Oscar eligibility

We get experts to give their take on a current issue each week and lend their perspective to a much-discussed topic.

Hollywood filmmaker Steven Spielberg opposed the idea of considering streamlining films like the ones on Netflix at the Oscars. He felt that it would prompt directors to making films for a TV format and not the efforts otherwise needed for an Oscar. They could at best be considered for a Grammy, Spielberg said.

We ask filmmakers, producers and critics their take on this, about considering streamlining films at Oscars.

‘One medium can’t replace another’
Sharada Ramanathan, filmmaker

I do agree with him because when there were no cinemas and there was only theatre, and when cinema came, people said that cinemas would replace theatre, in some way it did happen but also didn't in the sense that the resources for theatre have shrunk but the audience interest has not. So every time Amir Raza Hussain picks up a play people throng the theatre. The recent theatre production, Mughal-e-Azam too was a huge hit. So I don't think that one medium can replace another as each medium has a different visual language and thought processes. I think the whole concept of web-series is an experiment and we have to wait and see exactly what kind of experience it turns out to be because the films made for a cinema hall is for people to get a cinematic experience in a sense of community viewing. But if you are going to put everything on the web you will never be able to feel the excitement of a 'first day first show'. We should remain as a world of multiple experiences. A 30 minute film is different from a 5 minute short film which is again different from a 2 hour film and thus the experiences are different as well. I think it would be too premature to assume that we can make two experiences into one. It's too early to even think of something like that. The producers of the world should keep them separate and treat them as different experiences. Everything needs to be time tested. What we often call ‘old-school’ is actually not old but time tested. Spielberg is talking about a time tested process. Twenty years from now maybe we’ll see how it goes but for now I agree with him.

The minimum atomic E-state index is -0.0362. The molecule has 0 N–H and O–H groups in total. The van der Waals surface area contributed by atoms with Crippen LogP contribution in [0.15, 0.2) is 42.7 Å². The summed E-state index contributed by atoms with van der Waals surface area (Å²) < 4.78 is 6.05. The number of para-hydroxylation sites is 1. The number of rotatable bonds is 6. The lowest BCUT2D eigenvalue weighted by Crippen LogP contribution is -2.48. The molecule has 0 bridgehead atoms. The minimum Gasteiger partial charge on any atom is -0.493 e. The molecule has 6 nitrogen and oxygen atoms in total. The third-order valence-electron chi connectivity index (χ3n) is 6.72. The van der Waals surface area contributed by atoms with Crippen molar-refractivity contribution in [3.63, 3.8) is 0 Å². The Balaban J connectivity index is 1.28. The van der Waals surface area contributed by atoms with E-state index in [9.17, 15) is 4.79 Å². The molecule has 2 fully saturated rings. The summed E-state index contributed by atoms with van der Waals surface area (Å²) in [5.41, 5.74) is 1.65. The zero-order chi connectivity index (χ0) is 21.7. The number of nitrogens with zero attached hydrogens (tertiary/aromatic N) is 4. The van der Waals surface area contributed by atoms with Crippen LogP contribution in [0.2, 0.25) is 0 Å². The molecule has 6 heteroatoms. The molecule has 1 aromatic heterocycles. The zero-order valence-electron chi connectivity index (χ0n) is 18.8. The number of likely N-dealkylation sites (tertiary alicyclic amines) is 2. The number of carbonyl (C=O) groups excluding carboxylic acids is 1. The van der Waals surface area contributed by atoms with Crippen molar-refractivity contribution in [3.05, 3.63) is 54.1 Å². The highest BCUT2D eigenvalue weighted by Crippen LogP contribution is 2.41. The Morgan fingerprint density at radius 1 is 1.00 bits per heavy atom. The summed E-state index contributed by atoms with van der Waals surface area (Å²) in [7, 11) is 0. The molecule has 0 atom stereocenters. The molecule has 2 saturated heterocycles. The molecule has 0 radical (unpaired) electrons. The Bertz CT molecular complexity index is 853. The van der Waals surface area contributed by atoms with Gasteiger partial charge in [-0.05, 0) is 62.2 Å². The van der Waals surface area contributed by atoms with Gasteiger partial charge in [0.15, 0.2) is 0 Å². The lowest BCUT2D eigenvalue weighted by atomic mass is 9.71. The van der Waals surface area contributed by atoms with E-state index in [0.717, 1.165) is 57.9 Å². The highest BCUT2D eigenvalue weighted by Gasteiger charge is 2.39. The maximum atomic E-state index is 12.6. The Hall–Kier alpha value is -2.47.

‘I support spielberg’s views, everyone should follow guidelines’
CV Reddy, jury chairman for India's official entry for Oscars

I support Steven Spielberg’s views. It’s not right to consider a movie made for online viewership and released on Digital platform for Oscars. To get eligible for the Academy Awards, filmmakers are releasing their movie in very less number of theatres — this practise is wrong. If you follow and promote this kind of practice, many others would come forward and start sending their films released on a digital platform to the Oscar in the same manner. To represent India at the Oscars in the Foreign Language category, they clearly set guidelines, which says that the film should be censored in India. Over here, the film doesn’t have to release in theatre, but would need a censor certificate. When we picked the film Newton for the Oscars, it had not released in theatres. There are certain guidelines and everyone should follow them as the committee can’t watch every film that comes to them.

‘Storytelling should’nt be weighed down by platform’
Raja Sen, Film Critic

It is time we considered that the big screen is not as big and the small screen is far from small. Storytelling should not be weighed down by platform, and, contrary to what Mr Spielberg feels, I believe comparisons between film and television will benefit both. Having the Oscars open up for films created for non-theatrical release is the only way forward, since a theatrical run will become increasingly arbitrary as formats increase, and film-only awards will look like curios, becoming niche awards like the Tony Awards are for theatre instead of the Oscars perched on the top of popular culture. It will also keep both sides on their toes. Film will be forced to be more creatively liberated, and TV will be forced to be more cinematic. Everyone will have to up their game, and this can only benefit tellers and listeners of stories.

Prakash Bare, Actor-producer
This comment highlights a big problem we are facing. The big buck Hollywood movies are coming to eat our dinner. It is basically the majority tastes being imposed on minority audiences. It’s nothing but media fascism. The internet is a much more democratic space. Net can accommodate contents that are of interest to minority audience. Anyone can watch them anytime from anywhere in the world. When Spielberg says only studio made films dominating the theaters around the world can compete at the Oscars, he is endorsing the kind of fascism you see in the world around you. If you extend Spielberg’s logic to our cinema, small budget films that struggle to get theaters won’t be able to compete for the state awards, in the name of formats. It is similar to the criteria set by KSFDC that films made in a certain format are not eligible for the subsidies — trying to segregate them by format. I do not agree to Spielberg’s comment.

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